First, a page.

Have you ever wanted to host a game server for friends, family, or coworkers? Have you looked into hosting in the cloud but balked at the cost? Maybe you decided to pay a hosting provider to host your server because setting one up seemed too complicated? I wanted to host a Valheim server for my coworkers but also have fun in the process. ScaleSec prides itself on an employee-first culture. When the latest Valheim patch got released, I asked our founders if they would be willing to host a dedicated server in one of our GCP environments. The answer was an immediate yes.
Before getting into specifics, we need to discuss why one would host their own servers instead of using a hosting provider. While paying a hosting provider for a server is quick and simple, the low entry cost comes with tradeoffs: confidentiality, integrity, and availability.
Confidentiality, Integrity, and Availability
Confidentiality means protecting your data from unauthorized access. In our case, this means protecting our server data, configurations, IP addresses, chat logs, and so on. Integrity means protecting data from unauthorized modification or deletion. Availability means having that data in a state where it can be accessed when we need it.
Hosting your own server provides flexibility and peace of mind. You don’t need to worry about the host’s downtime, business issues, bandwidth limitations, or other unknown issues.
Putting a Solution Together
Cloud hosting provides many benefits such as scalability, resiliency, and security. My goals were to leverage these benefits and also automate startup, shutdown, and backups. I also wanted to minimize costs and maximize portability. Basically, I didn’t want to spend any time on maintenance, fixes, upgrades, etc. Naturally, Kubernetes on GCP (via GKE) was the only choice.
I engineered a solution to mimic a serverless setup. I wanted to use Kubernetes for portability, simplicity, and to leverage the GCP free tier. I know Kubernetes and “simplicity” don’t usually find themselves in the same sentence, but GKE makes running Kubernetes dead simple. The “serverless” mimicry is a combination of the GCP free tier and Cloud Functions which scale the node pool up and down to completely remove the cost of ownership when the server is not in use. This achieves a “pay for what you use” paradigm, ergo, faux-serverless.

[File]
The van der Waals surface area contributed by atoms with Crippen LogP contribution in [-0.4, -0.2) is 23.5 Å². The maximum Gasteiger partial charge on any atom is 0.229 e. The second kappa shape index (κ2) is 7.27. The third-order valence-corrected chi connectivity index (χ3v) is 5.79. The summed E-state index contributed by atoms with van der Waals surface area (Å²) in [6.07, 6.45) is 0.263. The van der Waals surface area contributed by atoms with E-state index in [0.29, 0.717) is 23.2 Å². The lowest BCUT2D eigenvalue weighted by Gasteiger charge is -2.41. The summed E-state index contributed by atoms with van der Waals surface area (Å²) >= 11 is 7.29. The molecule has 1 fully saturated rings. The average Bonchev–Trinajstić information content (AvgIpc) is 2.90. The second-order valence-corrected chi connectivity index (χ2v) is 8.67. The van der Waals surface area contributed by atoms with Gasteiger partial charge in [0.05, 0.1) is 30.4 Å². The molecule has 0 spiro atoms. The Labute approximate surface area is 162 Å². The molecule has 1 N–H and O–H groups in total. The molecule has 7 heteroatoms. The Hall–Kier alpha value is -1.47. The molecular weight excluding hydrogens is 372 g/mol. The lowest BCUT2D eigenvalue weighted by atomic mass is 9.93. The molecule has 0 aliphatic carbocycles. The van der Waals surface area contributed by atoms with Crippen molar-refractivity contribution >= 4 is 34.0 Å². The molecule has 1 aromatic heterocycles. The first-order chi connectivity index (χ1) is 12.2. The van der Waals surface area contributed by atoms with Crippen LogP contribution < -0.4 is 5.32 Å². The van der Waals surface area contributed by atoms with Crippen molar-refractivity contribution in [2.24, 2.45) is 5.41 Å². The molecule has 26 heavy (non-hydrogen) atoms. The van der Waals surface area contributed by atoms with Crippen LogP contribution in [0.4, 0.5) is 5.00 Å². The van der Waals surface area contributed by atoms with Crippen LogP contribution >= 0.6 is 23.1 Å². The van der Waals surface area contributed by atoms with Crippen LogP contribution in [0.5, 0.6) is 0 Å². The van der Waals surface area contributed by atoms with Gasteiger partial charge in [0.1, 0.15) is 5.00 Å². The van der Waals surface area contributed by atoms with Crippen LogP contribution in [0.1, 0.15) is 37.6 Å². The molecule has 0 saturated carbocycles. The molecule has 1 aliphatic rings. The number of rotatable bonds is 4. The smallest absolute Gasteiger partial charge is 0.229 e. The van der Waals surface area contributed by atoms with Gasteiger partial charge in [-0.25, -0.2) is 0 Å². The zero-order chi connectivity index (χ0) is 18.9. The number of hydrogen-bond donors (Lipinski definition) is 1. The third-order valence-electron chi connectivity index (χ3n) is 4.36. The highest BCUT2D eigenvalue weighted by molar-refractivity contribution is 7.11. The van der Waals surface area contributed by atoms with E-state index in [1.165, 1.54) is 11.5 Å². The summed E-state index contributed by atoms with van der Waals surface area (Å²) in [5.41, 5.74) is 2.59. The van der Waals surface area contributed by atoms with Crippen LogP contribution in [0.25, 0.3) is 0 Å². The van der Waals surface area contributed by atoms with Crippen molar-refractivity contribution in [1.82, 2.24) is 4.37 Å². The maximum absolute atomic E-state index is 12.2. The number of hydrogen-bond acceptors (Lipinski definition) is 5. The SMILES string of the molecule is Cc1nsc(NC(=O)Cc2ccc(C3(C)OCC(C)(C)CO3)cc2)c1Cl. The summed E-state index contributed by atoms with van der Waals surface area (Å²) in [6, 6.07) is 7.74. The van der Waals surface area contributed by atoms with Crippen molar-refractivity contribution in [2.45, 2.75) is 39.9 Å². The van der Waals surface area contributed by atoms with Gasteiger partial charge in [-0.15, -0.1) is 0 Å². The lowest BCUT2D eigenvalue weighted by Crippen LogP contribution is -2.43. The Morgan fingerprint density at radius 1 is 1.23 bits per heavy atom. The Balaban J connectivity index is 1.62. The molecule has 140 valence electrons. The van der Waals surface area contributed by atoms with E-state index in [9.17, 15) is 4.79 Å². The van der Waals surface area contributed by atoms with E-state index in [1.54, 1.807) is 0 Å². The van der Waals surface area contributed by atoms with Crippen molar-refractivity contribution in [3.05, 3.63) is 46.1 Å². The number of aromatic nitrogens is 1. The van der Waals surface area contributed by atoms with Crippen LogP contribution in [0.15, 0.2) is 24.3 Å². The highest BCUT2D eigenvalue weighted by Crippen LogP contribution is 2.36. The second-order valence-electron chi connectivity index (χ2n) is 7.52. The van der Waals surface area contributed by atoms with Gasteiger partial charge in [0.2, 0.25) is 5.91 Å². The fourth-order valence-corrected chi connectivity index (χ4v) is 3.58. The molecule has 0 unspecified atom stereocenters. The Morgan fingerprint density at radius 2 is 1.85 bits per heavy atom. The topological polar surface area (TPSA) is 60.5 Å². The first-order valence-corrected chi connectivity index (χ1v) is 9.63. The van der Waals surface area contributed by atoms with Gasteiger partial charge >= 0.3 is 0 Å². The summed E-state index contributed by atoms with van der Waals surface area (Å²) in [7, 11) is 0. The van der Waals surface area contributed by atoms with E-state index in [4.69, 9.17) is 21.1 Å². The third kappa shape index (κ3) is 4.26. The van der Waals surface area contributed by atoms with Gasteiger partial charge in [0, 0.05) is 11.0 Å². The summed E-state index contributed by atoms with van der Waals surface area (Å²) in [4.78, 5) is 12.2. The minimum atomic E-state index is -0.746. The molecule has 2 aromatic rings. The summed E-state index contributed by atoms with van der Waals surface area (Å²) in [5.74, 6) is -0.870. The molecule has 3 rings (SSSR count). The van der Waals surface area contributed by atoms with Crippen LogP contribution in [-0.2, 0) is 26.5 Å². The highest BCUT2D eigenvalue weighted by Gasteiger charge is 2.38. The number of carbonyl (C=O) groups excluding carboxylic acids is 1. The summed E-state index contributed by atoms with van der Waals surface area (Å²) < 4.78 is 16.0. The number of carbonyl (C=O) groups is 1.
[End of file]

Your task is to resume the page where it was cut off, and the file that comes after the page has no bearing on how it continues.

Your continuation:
With that said, here is an overview of all the components involved:
At the center of everything is a zonal GKE cluster that runs our game server. Using a zonal cluster reduces our Total Cost of Ownership (TCO) because it falls under the free tier. The GKE node pool size is modulated by two Cloud Functions. The first, Scale Down, is triggered by Cloud Scheduler to check the metrics of the Pod. If it is not in use, it will scale the node pool to zero. It also has some checks in place to make sure it does not scale down too often.
The second, Scale Up, is invoked via HTTP by a user who has the Cloud Functions Invoker role. This is a least-privilege role that allows a user to invoke the function but not do anything else to our cluster. This means my coworkers can bring the server up whenever they want to play without requiring the server administrator to be available or even having an administrator at all.
I modified the container scripts to copy its backups to Cloud Storage every time it runs the backup job. To make sure we have increased data resilience, Backup is triggered by another Cloud Scheduler job to create a daily archive of your world backup and optionally, copy it to another bucket. This bucket cannot be accessed by any other principal which provides more assurance that you will have an intact backup should anything go wrong. As the military saying goes, “Two is one and one is none”.
All functions are written in Go and all resources are written in Terraform. The container is deployed via Helm and the Scale Up function is triggered by an included script. Like I said, I wanted to spend time having fun and not dealing with any administrative burdens.
And finally, let’s talk about the security of this offering. All resources use unique Service Accounts with least-privilege roles and assignments. The GKE Cluster uses Workload Identity to map Kubernetes identities to GCP Service Accounts and also Master Authorized Networks to restrict which IPs can connect to the Kubernetes control plane.
Total Cost of Ownership
The TCO here is very low. The GKE cluster is free. A single e2-standard-2 node is enough to support at least six concurrent players, probably more, even with modifications that increase server load.
Plugging in very overestimated values into the GCP Pricing Calculator including 4 hours x 7 days uptime, 20GiB of persistent SSD storage, 5 GiB of Cloud Storage, and then 6 GiB-seconds and 10 GHz-seconds for the Cloud Functions gives us an estimate of $11.82 per month.
In my research, I have found this to be comparable to leading hosting providers with the added bonus of additional control and security, as discussed at the beginning of this blog.
Running your own game server in the cloud doesn’t need to be expensive or administratively arduous. With the right engineering, running a game server in the Cloud is just as cheap as a managed hosting provider and comes with the added bonus of real security.
All code can be found in our GitHub repository here. Please feel free to star, PR, or create issues with suggestions, problems, or questions.
In Part 2, I will follow up with ways to run other popular games in GCP (Minecraft, Terraria, and others) and also add some improvements to this code including:
- Generalizing all code to support any game
- Backing up to other clouds and storage services
- Adding container-level support for preemptible instances
- Various UX improvements such as notifying the Scale Up invoking user when the server is ready to be connected without granting access to the cluster, possibly via a user-configurable option such as Discord, SMS, etc.